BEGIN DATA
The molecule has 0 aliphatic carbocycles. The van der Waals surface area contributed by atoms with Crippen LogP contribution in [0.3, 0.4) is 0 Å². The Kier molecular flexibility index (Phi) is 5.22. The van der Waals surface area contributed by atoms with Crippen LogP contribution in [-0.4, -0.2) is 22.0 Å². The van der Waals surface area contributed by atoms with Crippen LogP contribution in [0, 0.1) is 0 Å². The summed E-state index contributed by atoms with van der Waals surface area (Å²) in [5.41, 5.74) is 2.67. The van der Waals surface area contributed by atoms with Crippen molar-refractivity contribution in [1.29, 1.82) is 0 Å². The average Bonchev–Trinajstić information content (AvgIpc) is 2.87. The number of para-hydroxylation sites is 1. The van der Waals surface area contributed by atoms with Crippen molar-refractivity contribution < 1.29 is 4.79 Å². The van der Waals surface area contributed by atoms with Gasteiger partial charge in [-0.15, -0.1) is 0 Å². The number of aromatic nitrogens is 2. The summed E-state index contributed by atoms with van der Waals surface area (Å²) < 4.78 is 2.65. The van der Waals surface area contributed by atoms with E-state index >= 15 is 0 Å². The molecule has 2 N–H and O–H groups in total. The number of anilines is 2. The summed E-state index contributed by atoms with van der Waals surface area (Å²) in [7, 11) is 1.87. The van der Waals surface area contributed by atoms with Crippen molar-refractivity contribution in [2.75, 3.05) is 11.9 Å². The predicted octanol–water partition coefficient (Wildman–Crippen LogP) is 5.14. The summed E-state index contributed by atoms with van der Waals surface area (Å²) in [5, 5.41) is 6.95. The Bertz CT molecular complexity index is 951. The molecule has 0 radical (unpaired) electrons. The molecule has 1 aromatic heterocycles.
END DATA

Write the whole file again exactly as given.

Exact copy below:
The molecule has 0 aliphatic carbocycles. The van der Waals surface area contributed by atoms with Crippen LogP contribution in [0.3, 0.4) is 0 Å². The Kier molecular flexibility index (Phi) is 5.22. The van der Waals surface area contributed by atoms with Crippen LogP contribution in [-0.4, -0.2) is 22.0 Å². The van der Waals surface area contributed by atoms with Crippen LogP contribution in [0, 0.1) is 0 Å². The summed E-state index contributed by atoms with van der Waals surface area (Å²) in [5.41, 5.74) is 2.67. The van der Waals surface area contributed by atoms with Crippen molar-refractivity contribution in [1.29, 1.82) is 0 Å². The average Bonchev–Trinajstić information content (AvgIpc) is 2.87. The number of para-hydroxylation sites is 1. The van der Waals surface area contributed by atoms with Crippen molar-refractivity contribution < 1.29 is 4.79 Å². The van der Waals surface area contributed by atoms with Gasteiger partial charge in [-0.15, -0.1) is 0 Å². The number of aromatic nitrogens is 2. The summed E-state index contributed by atoms with van der Waals surface area (Å²) < 4.78 is 2.65. The van der Waals surface area contributed by atoms with E-state index >= 15 is 0 Å². The molecule has 2 N–H and O–H groups in total. The number of anilines is 2. The summed E-state index contributed by atoms with van der Waals surface area (Å²) in [7, 11) is 1.87. The van der Waals surface area contributed by atoms with Crippen molar-refractivity contribution in [2.75, 3.05) is 11.9 Å². The predicted octanol–water partition coefficient (Wildman–Crippen LogP) is 5.14. The summed E-state index contributed by atoms with van der Waals surface area (Å²) in [5, 5.41) is 6.95. The Bertz CT molecular complexity index is 951. The molecule has 0 radical (unpaired) electrons. The molecule has 1 aromatic heterocycles.